While the above describes the making of a rug of substantially rectangular shape, it is unlines 3| follow the peripheral contour of the backing member. Similarly a round backing member 40, as shown in Fig. 7, with stenciled guide lines 4| are provided when it is desired to make a round rug.

It will thus be seen that I have provided a novel rug making kit and novel method of making a rug therefrom in which the objects of my invention are achieved and which is well adapted to meet the conditions of practical use.

As various possible embodiments might be made of the above invention, and as various changes might be made in the embodiments above set forth, it is understood that all matter herein set forth or shown in the accompanying drawing is to be interpreted as illustrative and not in a limiting sense.

Having described my invention, what I claim and desire to secure by Letters Patent is:

1. In a method of making a rug from a backing member having stenciled guide lines thereon and a preformed longitudinal fringe member consisting of a continuous yarn arranged in a series of flat transverse adjacently disposed loops of yarn, the said loops being temporarily maintained in adjacent fiat position by removable rows of stitching adjacent opposite longitudinal edges of said fringe-that improvement which comprises the steps of permanently attaching said fringe to said backing member by a row of stitching passing through said fringe substantially along the longitudinal axis thereof and through said backing member substantially along said stenciled guide lines, folding said attached fringe substantially in half with the pont of attachment to the backing member as a fold line and then pullin out said removable stitching from said fringe.

2. In a method of makin a rug from a backing member having stenciled guide lines thereon and a preformed longitudinal fringe member consisting of a continuous yarn arranged in a series of fiat transverse adjacently disposed loops of yarn, the said loops being temporarily maintained in adjacent flat position by removable rows of stitching adjacent opposite longitudinal edges of said fringe-that improvement which comprises the steps of permanently attaching said fringe to said backing member by a row of stitching passing through said fringe substantially along the longitudinal axis thereof and through said backing member substantially along said stenciled guide lines, folding said attached fr nge Substa tially in half with the point of attachment to the backing member as a fold line and then pulling out said removable stitching from said fringe, and then shaking said assembled fringe and backing member vigorously to cause said yarn to fluff.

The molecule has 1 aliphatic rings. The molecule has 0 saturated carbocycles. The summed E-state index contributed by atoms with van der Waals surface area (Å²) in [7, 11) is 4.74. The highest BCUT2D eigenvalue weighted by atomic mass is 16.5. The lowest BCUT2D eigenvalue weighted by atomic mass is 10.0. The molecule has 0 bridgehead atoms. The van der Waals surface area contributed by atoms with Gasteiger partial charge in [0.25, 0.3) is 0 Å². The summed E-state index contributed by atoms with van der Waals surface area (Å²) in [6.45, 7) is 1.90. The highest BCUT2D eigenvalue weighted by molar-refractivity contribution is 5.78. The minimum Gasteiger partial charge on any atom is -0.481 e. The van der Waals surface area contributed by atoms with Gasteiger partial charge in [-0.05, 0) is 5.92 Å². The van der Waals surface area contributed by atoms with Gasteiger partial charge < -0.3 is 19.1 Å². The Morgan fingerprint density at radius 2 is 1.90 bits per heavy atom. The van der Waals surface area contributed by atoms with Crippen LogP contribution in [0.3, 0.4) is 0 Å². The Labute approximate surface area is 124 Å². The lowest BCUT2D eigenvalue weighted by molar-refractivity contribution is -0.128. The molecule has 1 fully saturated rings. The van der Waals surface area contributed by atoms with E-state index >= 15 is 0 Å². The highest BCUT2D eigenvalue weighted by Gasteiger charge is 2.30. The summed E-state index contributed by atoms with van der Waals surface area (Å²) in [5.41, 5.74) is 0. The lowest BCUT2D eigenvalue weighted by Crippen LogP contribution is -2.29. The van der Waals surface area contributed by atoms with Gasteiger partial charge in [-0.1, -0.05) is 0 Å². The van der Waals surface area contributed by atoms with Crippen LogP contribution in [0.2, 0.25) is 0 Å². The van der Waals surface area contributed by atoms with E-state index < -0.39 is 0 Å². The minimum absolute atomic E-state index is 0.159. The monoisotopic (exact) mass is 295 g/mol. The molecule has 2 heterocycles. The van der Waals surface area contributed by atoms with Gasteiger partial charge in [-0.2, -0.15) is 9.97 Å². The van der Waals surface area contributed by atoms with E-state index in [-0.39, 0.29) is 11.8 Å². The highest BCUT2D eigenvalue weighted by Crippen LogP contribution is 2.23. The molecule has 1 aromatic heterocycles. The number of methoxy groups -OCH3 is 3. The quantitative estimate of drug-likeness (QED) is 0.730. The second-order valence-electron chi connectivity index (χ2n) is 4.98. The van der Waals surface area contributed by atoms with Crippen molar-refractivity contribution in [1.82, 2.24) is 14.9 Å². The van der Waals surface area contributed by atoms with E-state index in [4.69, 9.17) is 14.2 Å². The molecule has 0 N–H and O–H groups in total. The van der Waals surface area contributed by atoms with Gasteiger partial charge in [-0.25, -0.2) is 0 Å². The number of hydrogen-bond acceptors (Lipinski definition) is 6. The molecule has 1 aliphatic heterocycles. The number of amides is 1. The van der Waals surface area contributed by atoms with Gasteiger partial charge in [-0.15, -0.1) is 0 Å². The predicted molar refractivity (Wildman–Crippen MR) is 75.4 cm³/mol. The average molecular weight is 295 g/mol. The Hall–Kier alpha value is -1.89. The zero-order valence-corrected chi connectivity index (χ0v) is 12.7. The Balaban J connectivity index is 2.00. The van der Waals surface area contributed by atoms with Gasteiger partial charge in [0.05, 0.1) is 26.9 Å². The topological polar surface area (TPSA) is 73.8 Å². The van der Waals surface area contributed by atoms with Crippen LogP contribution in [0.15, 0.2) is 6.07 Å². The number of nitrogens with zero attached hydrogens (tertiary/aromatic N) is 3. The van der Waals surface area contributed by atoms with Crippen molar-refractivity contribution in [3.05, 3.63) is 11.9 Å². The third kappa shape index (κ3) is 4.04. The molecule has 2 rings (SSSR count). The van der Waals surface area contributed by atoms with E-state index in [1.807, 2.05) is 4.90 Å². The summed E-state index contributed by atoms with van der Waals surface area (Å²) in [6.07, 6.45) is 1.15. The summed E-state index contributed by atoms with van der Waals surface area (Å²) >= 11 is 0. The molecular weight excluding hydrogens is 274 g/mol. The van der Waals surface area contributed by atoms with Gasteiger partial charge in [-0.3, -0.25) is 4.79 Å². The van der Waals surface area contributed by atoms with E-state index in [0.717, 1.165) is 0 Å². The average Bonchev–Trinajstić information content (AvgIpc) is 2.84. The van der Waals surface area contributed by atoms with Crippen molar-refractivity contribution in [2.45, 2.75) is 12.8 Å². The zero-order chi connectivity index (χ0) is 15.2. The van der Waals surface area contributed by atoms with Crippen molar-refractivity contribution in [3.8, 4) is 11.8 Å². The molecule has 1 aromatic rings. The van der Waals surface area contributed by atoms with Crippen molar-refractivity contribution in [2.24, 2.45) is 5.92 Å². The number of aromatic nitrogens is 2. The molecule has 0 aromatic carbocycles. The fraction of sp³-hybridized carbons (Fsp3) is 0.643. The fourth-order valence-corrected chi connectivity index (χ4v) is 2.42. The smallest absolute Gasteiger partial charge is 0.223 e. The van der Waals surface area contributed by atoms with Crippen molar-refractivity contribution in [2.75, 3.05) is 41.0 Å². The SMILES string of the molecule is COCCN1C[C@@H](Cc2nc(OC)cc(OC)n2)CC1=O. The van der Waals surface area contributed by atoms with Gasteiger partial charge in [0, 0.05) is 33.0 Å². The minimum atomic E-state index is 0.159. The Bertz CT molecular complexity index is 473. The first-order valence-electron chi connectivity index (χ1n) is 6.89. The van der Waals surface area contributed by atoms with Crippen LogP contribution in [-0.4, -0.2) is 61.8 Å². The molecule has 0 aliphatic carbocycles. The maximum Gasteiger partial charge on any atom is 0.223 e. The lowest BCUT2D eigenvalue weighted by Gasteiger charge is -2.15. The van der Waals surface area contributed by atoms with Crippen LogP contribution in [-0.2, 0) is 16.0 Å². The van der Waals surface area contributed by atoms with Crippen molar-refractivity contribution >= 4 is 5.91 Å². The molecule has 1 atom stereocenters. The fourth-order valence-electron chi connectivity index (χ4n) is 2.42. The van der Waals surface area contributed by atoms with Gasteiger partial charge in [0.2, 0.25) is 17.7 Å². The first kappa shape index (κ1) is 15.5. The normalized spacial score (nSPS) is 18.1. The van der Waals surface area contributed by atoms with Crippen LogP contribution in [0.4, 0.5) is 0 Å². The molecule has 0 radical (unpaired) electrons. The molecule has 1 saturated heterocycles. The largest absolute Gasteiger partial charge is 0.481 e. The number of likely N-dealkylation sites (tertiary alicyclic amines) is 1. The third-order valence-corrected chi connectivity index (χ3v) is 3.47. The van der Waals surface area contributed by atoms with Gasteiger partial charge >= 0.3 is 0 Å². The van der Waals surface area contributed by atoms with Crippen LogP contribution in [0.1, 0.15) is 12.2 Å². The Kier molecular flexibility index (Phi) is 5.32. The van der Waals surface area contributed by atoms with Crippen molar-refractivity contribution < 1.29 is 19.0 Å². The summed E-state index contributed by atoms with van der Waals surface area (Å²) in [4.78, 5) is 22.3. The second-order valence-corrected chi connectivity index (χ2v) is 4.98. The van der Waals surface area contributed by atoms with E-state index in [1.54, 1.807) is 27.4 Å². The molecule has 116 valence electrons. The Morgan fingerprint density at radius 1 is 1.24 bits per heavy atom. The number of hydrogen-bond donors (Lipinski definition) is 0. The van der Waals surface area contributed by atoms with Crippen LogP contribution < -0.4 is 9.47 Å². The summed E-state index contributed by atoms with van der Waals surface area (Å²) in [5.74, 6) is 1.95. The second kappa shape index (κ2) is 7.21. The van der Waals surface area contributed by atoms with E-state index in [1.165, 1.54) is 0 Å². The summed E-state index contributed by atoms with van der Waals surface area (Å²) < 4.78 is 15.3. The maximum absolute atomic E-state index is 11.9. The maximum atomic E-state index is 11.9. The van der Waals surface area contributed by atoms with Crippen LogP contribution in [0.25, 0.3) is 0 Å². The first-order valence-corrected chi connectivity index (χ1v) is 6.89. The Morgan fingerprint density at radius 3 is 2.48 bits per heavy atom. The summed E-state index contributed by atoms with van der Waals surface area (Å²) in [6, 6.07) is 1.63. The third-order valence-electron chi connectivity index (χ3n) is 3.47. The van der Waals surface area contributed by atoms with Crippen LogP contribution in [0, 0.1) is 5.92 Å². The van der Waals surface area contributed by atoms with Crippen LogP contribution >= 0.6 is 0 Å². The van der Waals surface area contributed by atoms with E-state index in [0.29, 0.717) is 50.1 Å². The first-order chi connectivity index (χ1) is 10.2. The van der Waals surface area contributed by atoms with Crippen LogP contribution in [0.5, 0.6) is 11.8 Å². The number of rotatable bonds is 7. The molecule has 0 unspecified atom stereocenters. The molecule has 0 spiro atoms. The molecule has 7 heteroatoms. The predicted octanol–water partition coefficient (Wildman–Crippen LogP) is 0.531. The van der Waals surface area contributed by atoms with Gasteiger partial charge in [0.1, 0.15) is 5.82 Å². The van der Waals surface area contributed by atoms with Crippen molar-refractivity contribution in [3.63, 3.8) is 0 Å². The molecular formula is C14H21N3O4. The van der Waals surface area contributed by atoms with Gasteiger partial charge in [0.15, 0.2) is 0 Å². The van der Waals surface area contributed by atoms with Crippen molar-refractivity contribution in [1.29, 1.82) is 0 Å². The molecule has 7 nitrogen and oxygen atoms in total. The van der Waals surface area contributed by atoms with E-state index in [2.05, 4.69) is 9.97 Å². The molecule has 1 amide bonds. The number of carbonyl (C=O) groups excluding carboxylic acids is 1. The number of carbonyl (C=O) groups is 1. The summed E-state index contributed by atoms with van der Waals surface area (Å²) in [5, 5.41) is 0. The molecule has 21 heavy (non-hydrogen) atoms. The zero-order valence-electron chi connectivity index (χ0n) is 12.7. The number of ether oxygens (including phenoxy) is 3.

3. A home making rug kit of the character described comprising a backing member of canvas material or the like provided with a plurality of relatively closely spaced parallel guide lines and a fringe member made of a continuous thread of yarn, said fringe member being made into a series of flat transverse adjacently disposed loops substantially in the same plane, said adjacently disposed loops being maintained in said position by removable rows of-stitching adjacent opposite longitudinal edges of said fringe and a pair of rows of stitching parallel to and relatively closely disposed on opposite sides of the longitudinal aXis of said fringe, the said fringe being adapted to be permanently attached to said backing member by a line of stitching passing through said fringe between said center parallel rows of stitching and through said backing member along said guide lines.

4. A home making rug kit according to claim 3 in which the said backing member is substantially rectangular in shape and in which the said guide lines are arranged parallel to the longitudinal edges of said backing member.